Not much action on Friday. A remarkable tranquillity has settled over the markets, like the calm seas in the North Atlantic when the Titanic set sail.
“Not even God himself can sink this ship”, said its architect.
In the event, it was sunk by an iceberg. God claimed no credit nor took any blame.
We humans can never hope to know the truth. Even in science, we never know whether something is true or not. All we know is when something isn’t true. We test it. If it doesn’t work, we know the premise was false, untrue. We laugh at it. We mock it and ridicule it. We tell the sap who believes it: ‘good luck with that!’ We know it won’t work.
Even when something does work, we still don’t know that the premise behind it is actually true.
“Here, I’ll prove that I can control the dice”, says a lunatic.
“I’ll throw them four times, and each time I’ll get snake eyes.”
He rolls the dice. If he fails to get snake eyes each time, you know that the premise was false. But what if he succeeds? Is it true that he can control the dice? Or is he just lucky?
You don’t know.
We only mention this to warm you up to today’s message. We are not earnestly trying to pick apart and carefully analyse Fed policies. We’ll never know the truth of it. We are just cynically pointing a finger and laughing. We may not know truth, but we have a keen eye for claptrap. And in Fed policy, we see a lot of it.
We began this series by observing that economists are no better than fortune tellers and palm readers at foretelling the future. Apologies to the fortune tellers; for all we know, their forecasts occasionally pan out. Those of the economists, on the other hand, we know are nonsense.
Yet investors seem to be convinced that not even God himself could sink this market. They believe the Fed “won’t let it happen”.
Bill Bonner on markets, economics & the madness of crowds
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As we have shown, the Fed never knows what will happen and what won’t. So the odds of an intervention before something happens, specifically to prevent it, are remote. On the other hand, it appears that central bankers can raise asset prices – AKA stock market manipulation – if they put their backs into it. Give the economy enough easy credit, and stocks and real estate usually go up.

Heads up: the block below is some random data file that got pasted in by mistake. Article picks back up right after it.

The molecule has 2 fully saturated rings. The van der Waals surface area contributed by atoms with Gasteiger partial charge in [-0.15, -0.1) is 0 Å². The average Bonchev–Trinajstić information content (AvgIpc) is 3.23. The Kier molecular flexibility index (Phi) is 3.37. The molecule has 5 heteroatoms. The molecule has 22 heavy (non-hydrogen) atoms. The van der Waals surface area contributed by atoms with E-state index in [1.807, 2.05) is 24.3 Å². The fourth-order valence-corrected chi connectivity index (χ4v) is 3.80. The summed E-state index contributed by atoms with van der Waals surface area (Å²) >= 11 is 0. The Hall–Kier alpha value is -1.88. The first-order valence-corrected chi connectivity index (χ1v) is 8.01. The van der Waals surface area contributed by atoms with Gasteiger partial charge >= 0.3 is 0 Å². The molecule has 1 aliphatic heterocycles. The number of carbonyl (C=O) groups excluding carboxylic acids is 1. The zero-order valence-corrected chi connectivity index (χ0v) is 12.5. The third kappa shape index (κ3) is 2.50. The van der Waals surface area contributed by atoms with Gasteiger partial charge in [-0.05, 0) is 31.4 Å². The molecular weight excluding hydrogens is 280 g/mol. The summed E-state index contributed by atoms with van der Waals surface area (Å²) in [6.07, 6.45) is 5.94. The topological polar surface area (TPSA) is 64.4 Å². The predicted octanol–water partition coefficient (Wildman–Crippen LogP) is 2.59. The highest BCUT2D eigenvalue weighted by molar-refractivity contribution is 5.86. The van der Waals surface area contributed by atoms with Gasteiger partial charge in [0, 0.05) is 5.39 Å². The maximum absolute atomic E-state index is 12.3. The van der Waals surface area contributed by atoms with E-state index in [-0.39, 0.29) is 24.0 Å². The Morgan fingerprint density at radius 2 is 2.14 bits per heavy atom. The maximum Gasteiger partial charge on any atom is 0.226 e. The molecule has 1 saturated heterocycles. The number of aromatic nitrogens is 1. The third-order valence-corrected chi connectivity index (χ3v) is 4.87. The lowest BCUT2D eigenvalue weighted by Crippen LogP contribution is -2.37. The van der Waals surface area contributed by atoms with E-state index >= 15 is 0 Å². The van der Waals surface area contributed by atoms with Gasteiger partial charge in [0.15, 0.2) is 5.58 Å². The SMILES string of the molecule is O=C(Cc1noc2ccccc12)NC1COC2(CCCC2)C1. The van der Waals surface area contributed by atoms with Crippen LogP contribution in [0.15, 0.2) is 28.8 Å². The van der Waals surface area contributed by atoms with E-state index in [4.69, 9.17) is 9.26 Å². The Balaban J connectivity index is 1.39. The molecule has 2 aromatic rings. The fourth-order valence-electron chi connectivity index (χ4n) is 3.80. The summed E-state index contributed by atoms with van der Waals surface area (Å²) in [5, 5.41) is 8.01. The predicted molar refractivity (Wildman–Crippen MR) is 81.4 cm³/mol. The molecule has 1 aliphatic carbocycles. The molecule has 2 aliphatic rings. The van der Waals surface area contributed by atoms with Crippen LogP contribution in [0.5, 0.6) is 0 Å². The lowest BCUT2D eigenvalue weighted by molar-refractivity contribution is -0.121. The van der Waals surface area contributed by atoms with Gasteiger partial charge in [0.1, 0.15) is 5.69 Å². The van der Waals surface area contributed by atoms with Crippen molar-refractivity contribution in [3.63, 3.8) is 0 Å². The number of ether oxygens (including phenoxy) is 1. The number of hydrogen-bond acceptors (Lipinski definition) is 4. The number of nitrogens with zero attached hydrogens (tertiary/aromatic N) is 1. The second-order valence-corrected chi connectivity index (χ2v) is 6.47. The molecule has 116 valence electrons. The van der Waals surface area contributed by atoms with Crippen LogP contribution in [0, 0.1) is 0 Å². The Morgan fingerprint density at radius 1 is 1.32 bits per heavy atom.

Central planning and activism can be effective, but only in very limited sense. The Pentagon has made a major mess of practically every war it has entered since WWII. Still, it can obliterate a city if it sets its mind to it. Likewise, the Fed has made a terrific mess out of the US economy, but it can still raise stock prices.
Most investors haven’t noticed the dangers facing them. Few economists want to think about it.
But the real problem is revealed in the income figures: average hourly wages have gone nowhere in 46 years. Piketty, Krugman, et al see it as a problem of “inequality”, as if the economy produced a lot of new wealth but it wasn’t distributed properly. Republicans reply that the alleged inequality is fake, and that if you add in health care and other benefits the average worker is much better off than he was before we landed on the moon.
Both are wrong. We don’t know what the full truth of it is, but we know a bum economy when we see one. And we know – both by observation and simple, logical canoodling – that central planning always produces a bum economy. We know of no counterexample. The more the government meddles in the economy, the worse the economy does.
The most central price in America – the cost of credit – is no longer discovered, as it would be in a free market. Instead, it is found right where the authorities put it. And for the past six years, they’ve hidden it in the basement.
This has helped reduce hourly wages to the lowest level since 1968. As for household income, it has erased all progress since 1987.
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